Sunday, April 17, 2011

Tobacco subsidies, up in smoke.

My investigations into the food system generally result in depression and/or anger. When I decided to take on tobacco subsidies, I had a feeling it would at least ruin my weekend. Just goes to show, you never know the answer until you ask the question.

After the great depression, programs like farm subsidies and crop insurance were instituted to protect people (both growers and consumers) from volatile crop prices. The program for tobacco restricted the size and location of tobacco farms as well as the amount of tobacco that could be grown on any one farm. The idea was to regulate the supply of tobacco to keep the price steady over many years. If the price of tobacco fell despite the quotas, farmers could use their crops as collateral on a loan from the government. The loans were generally repaid over the next few growing seasons as the price rebounded.

In 1982, as people were learning that tobacco products are extremely addictive and lead directly to many forms of cancer, there was a public outcry. People did not want the government supporting tobacco farming with their tax dollars. The No-Net-Cost Tobacco Program was the result: growers and buyers shared the cost of a small fee added to all marketed tobacco. The fee was used to defray the costs of loans that were not repaid. Thus, although the loan program continued to help regulate the market and thereby supported tobacco farming in the US, it wasn’t costing the taxpayers money. At least, it wasn’t supposed to…

Administrative costs for the program remained the responsibility of the government. The government also paid tobacco farmers additional money in response to agricultural and natural disasters. In years when the prices of tobacco and other commodities were especially low, the government again authorized payments to farmers that came from taxpayer dollars. Administrative costs, and these extra payments, ran in the hundreds of millions. It’s a tiny fraction of the federal budget but still a lot of government money for a “no-cost” program.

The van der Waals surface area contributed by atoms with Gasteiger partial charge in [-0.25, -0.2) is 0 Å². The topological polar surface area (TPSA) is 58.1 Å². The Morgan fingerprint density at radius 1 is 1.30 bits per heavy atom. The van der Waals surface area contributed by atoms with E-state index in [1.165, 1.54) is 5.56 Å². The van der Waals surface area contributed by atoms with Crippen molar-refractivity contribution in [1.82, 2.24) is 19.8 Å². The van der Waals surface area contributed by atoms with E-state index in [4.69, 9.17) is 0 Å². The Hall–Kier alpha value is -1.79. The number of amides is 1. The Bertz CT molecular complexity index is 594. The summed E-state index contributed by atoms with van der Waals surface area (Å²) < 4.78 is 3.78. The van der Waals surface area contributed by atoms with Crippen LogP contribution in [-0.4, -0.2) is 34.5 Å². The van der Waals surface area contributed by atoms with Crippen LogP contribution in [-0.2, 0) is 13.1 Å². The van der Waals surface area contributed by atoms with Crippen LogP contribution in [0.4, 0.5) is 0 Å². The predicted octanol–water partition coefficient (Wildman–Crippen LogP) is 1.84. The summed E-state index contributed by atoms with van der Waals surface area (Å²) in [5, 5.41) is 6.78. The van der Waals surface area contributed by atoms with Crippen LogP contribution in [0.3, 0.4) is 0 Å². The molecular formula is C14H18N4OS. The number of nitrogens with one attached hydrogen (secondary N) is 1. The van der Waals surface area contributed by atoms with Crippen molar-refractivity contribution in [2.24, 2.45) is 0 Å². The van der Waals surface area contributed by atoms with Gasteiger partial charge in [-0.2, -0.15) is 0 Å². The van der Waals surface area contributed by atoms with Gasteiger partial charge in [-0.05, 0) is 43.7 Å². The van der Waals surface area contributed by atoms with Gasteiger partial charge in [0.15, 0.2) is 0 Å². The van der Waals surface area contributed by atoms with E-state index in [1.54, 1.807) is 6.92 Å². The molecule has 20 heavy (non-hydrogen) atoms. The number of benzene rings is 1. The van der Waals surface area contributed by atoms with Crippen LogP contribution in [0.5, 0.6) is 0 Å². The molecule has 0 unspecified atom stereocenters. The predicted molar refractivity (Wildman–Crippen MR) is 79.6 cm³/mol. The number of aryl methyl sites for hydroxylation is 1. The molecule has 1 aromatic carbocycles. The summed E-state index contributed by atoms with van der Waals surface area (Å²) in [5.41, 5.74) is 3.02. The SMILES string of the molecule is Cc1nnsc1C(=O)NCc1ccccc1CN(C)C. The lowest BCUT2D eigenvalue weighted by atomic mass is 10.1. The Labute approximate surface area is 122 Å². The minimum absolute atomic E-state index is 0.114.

Over time, domestic demand for tobacco continued to fall, causing the price to also fall. In response, the government reduced the quotas on tobacco production, thereby decreasing supply, in order to bolster tobacco prices. At the same time, however, tobacco farming from outside the US became increasingly competitive, and the US tobacco market suffered even more. It became clear that the old quota and loan system was no longer effective.

In 2005, President George W. Bush enacted the Tobacco Transition Payment Program (the “tobacco buyout”). The act eliminated regulations on the size and location of tobacco farms, crop quotas, and the loan program. Instead, starting in 2005 and continuing for the next 10 years, tobacco farmers receive a direct payment subsidy based on the amount of tobacco they grew in the years before the buyout. After this ten-year period, tobacco farmers will receive no financial assistance from the government.

With the money from the tobacco buyout, farmers can choose to transition to another crop, consolidate or expand their tobacco operations to become more efficient, or give up the farming business altogether. The buyout seems like a good way of transitioning farmers away from tobacco, but how much is it costing us?

Nothing. That’s right. The $10 billion that will be spent on direct payments to tobacco farmers is being paid by the manufacturers and importers of tobacco products. In exchange, these companies do not have to pay part of a health-based court settlement.

I wasn’t able to find any information on the environmental impact of more consolidated tobacco farms, and I don’t know if the buyout has increased cigarette prices or influenced demand for tobacco products. I do know that the government is getting out of the tobacco business and using the settlement against tobacco companies to do so. Overall, I can’t think of anything wrong with this, and that leaves me feeling surprisingly cheerful. If, years from now, it is shown that added sugar makes processed foods addictive and is unequivocally linked to severe health problems (as we already suspect), perhaps there will be a corn buyout. That would make me cheerful too.

(I did find this interesting article on the global environmental and ethical issues pertaining to tobacco farming. Lots of good reasons to no longer support tobacco farming, which I guess we don't!)

The USDA Farm Service page on the buyout
CRS Report for Congress on (pre-buyout) tobacco price supports by J. Womack
The NC State buyout site (assistance for farmers)
The EWG Farm Subsidy Database

Sunday, April 10, 2011

Hearty black bean stew.